Report: 45 Percent of Industry Professionals See Key Role for Telemedicine

Mitchell, a leading provider of technology, connectivity and information solutions to the Property & Casualty (P&C) claims and Collision Repair industries, coordinated with Risk & Insurance magazine to survey U.S. professionals in the workers’ compensation industry to gauge their views on which technologies they believe will have the greatest impact on the workers’ compensation industry in the future, and which operational areas will improve the most as a result of those technologies.

Notably, 45 percent of respondents believe telemedicine will have the biggest impact on the industry, followed by artificial intelligence (19 percent), mobile technologies (14 percent), wearable devices (10 percent), and chatbots (one percent). About 10 percent of respondents believe that none of these will significantly impact workers’ compensation.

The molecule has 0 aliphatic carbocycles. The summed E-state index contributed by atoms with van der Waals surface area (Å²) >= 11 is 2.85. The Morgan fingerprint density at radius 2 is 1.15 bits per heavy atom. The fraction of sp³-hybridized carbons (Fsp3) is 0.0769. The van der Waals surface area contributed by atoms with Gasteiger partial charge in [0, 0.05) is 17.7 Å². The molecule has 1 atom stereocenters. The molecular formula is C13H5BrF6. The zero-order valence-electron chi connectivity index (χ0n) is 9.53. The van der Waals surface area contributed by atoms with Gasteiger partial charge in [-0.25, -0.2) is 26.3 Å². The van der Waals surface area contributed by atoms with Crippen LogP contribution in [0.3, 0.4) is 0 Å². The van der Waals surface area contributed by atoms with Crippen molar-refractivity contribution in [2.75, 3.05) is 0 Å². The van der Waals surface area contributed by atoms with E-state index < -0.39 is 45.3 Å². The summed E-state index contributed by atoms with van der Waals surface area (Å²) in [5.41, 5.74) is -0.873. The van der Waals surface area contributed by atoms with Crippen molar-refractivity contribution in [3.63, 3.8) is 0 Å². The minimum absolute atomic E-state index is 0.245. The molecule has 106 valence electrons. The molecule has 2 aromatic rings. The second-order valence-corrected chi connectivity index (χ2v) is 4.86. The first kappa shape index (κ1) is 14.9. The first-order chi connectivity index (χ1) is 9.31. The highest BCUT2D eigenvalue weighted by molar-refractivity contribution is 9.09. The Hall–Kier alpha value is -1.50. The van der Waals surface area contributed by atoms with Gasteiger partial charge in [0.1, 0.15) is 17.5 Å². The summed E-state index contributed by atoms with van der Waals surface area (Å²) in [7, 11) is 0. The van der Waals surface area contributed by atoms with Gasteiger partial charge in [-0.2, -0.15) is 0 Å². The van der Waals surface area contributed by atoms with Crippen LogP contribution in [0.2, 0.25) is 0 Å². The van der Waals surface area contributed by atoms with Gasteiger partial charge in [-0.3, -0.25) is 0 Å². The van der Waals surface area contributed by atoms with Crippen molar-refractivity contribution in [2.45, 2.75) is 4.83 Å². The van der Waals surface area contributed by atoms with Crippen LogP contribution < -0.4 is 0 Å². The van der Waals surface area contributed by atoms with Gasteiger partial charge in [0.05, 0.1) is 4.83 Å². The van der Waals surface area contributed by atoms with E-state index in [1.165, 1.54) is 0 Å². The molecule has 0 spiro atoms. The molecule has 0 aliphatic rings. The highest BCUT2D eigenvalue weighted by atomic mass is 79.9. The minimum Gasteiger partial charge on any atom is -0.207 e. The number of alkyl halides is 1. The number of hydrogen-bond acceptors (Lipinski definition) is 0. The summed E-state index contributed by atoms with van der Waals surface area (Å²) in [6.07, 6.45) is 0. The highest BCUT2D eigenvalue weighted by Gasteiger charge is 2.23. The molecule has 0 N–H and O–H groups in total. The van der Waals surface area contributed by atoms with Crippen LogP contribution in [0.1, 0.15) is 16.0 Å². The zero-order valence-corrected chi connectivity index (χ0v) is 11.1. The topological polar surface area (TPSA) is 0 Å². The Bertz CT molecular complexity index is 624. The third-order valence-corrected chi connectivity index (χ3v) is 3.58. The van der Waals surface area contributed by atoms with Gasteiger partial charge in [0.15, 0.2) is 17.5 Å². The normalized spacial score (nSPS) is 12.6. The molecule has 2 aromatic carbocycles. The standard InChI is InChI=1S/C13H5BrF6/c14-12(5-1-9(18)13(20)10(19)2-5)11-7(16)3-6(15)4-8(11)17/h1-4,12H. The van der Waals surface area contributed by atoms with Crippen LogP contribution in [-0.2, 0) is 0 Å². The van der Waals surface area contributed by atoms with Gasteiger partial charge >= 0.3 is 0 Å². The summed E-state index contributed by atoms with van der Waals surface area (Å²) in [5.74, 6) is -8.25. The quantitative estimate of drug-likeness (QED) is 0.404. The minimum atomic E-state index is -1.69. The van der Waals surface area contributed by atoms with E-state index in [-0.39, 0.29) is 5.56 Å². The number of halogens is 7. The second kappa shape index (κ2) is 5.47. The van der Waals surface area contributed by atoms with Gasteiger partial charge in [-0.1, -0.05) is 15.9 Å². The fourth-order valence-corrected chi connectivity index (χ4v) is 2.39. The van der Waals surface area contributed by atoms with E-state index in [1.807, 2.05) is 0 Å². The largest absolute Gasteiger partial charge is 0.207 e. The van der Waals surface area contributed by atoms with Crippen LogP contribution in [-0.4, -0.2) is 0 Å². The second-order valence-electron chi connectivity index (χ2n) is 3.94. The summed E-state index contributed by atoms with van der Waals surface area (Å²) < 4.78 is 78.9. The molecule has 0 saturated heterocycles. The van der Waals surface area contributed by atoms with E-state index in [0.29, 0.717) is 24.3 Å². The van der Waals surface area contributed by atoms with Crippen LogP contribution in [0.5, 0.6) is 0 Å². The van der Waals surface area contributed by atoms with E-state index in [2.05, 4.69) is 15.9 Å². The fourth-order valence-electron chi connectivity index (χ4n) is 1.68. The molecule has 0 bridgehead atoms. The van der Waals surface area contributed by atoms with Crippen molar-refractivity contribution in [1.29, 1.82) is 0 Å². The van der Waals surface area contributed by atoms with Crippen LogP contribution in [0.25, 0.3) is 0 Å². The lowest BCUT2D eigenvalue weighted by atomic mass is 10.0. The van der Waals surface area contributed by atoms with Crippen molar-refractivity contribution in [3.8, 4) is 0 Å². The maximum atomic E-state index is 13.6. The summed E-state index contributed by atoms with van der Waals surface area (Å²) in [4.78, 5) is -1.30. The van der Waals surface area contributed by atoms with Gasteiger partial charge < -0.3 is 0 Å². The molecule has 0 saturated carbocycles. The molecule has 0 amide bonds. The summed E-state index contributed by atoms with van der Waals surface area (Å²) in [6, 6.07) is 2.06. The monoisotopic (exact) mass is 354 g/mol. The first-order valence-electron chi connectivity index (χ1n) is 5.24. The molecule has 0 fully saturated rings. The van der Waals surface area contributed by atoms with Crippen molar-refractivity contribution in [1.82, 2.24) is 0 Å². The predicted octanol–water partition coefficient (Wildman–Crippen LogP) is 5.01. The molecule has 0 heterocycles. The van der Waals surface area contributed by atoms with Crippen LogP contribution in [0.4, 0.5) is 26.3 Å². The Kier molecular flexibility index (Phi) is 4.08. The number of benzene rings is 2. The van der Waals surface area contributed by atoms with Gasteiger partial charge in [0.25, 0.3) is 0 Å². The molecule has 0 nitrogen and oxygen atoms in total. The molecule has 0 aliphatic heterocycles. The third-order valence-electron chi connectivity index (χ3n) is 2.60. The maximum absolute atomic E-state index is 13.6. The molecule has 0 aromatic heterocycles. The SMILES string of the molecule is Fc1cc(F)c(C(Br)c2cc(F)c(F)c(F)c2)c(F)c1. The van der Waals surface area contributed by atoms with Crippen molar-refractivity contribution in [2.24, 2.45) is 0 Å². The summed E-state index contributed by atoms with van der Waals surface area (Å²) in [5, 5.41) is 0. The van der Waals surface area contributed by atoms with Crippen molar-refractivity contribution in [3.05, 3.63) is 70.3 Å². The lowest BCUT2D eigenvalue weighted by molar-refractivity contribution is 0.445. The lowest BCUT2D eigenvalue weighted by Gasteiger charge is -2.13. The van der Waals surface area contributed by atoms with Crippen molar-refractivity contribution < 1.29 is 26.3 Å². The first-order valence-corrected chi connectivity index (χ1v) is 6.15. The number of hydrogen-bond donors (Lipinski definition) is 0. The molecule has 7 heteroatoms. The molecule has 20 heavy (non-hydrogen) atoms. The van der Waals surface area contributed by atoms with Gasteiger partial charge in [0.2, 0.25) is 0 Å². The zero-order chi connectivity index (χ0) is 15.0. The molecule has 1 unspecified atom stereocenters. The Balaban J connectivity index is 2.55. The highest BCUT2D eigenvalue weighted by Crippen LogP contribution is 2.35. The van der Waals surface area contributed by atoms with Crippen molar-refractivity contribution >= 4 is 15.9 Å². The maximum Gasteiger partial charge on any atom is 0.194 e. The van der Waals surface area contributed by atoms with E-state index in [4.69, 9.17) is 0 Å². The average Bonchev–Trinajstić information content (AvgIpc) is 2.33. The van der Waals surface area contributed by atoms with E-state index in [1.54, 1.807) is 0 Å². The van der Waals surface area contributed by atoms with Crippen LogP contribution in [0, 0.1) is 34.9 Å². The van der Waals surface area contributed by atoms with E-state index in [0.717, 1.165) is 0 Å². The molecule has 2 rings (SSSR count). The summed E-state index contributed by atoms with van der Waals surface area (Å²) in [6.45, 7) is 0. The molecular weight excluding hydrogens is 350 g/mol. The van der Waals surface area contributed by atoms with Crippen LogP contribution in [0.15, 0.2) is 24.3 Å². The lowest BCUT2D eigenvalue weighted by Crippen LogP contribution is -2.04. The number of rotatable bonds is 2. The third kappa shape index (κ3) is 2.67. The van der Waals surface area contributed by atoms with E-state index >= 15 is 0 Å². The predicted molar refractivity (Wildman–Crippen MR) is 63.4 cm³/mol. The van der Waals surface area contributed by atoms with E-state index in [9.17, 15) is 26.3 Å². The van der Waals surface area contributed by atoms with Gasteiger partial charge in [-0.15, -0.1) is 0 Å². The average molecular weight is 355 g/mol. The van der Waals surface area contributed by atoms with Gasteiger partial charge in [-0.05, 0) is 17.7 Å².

“As the workers’ compensation industry continues to navigate the ongoing challenges of rising health care costs and the need to create operational efficiencies, it’s clear that stakeholders are eager to explore the potential benefits of adopting advanced technologies,” said Shahin Hatamian, senior vice president of product management and strategy for Mitchell’s Casualty Solutions division. “The industry has generally been conservative about adopting new technologies. As we witness the effect of telepresence companies on other industries, and the global investment in artificial intelligence, it’s our view that these areas have a lot to offer workers’ compensation.”

More than 24 percent of the survey respondents said they are very likely to adopt such technologies in the next five years. According to an Orbis Research Market Research Report, the U.S. telemedicine market is projected to grow at an annualized rate of six percent over the next two years to reach nearly $7 billion in value by 2020.

We’re told that for anyone wanting additional information or to see the full survey results, email Jeff Monford at

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